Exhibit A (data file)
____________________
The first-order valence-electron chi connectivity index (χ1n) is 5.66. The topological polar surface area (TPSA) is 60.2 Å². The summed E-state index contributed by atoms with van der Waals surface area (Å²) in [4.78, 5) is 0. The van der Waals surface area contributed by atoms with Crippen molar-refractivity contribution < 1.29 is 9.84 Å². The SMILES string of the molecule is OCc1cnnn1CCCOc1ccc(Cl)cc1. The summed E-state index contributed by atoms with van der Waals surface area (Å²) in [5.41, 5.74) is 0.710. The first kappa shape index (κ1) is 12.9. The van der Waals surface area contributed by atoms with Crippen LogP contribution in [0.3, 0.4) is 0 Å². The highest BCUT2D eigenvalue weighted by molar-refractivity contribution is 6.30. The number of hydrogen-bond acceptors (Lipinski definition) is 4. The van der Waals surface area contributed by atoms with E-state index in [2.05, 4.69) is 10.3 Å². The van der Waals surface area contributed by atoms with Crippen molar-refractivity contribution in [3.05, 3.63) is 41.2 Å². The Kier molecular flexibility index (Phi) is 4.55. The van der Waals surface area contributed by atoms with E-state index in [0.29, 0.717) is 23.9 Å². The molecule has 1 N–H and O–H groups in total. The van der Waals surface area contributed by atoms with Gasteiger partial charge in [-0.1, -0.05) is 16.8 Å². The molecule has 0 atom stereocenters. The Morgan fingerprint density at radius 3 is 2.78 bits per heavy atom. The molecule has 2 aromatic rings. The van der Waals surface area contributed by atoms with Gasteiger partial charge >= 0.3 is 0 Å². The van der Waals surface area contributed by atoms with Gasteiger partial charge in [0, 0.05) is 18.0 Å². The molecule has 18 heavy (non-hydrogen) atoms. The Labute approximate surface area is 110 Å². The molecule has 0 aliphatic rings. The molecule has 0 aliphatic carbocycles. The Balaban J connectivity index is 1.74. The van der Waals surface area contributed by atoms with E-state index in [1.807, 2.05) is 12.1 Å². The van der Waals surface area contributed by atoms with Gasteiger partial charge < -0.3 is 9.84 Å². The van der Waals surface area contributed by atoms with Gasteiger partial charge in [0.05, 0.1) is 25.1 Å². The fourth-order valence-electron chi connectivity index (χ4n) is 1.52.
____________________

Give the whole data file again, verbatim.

The first-order valence-electron chi connectivity index (χ1n) is 5.66. The topological polar surface area (TPSA) is 60.2 Å². The summed E-state index contributed by atoms with van der Waals surface area (Å²) in [4.78, 5) is 0. The van der Waals surface area contributed by atoms with Crippen molar-refractivity contribution < 1.29 is 9.84 Å². The SMILES string of the molecule is OCc1cnnn1CCCOc1ccc(Cl)cc1. The summed E-state index contributed by atoms with van der Waals surface area (Å²) in [5.41, 5.74) is 0.710. The first kappa shape index (κ1) is 12.9. The van der Waals surface area contributed by atoms with Crippen LogP contribution in [0.3, 0.4) is 0 Å². The highest BCUT2D eigenvalue weighted by molar-refractivity contribution is 6.30. The number of hydrogen-bond acceptors (Lipinski definition) is 4. The van der Waals surface area contributed by atoms with E-state index in [2.05, 4.69) is 10.3 Å². The van der Waals surface area contributed by atoms with Crippen molar-refractivity contribution in [3.05, 3.63) is 41.2 Å². The Kier molecular flexibility index (Phi) is 4.55. The van der Waals surface area contributed by atoms with E-state index in [0.29, 0.717) is 23.9 Å². The molecule has 1 N–H and O–H groups in total. The van der Waals surface area contributed by atoms with Gasteiger partial charge in [-0.1, -0.05) is 16.8 Å². The molecule has 0 atom stereocenters. The Morgan fingerprint density at radius 3 is 2.78 bits per heavy atom. The molecule has 2 aromatic rings. The van der Waals surface area contributed by atoms with Gasteiger partial charge >= 0.3 is 0 Å². The van der Waals surface area contributed by atoms with Gasteiger partial charge in [0, 0.05) is 18.0 Å². The molecule has 18 heavy (non-hydrogen) atoms. The Labute approximate surface area is 110 Å². The molecule has 0 aliphatic rings. The molecule has 0 aliphatic carbocycles. The Balaban J connectivity index is 1.74. The van der Waals surface area contributed by atoms with E-state index in [1.807, 2.05) is 12.1 Å². The van der Waals surface area contributed by atoms with Gasteiger partial charge < -0.3 is 9.84 Å². The van der Waals surface area contributed by atoms with Gasteiger partial charge in [0.05, 0.1) is 25.1 Å². The fourth-order valence-electron chi connectivity index (χ4n) is 1.52.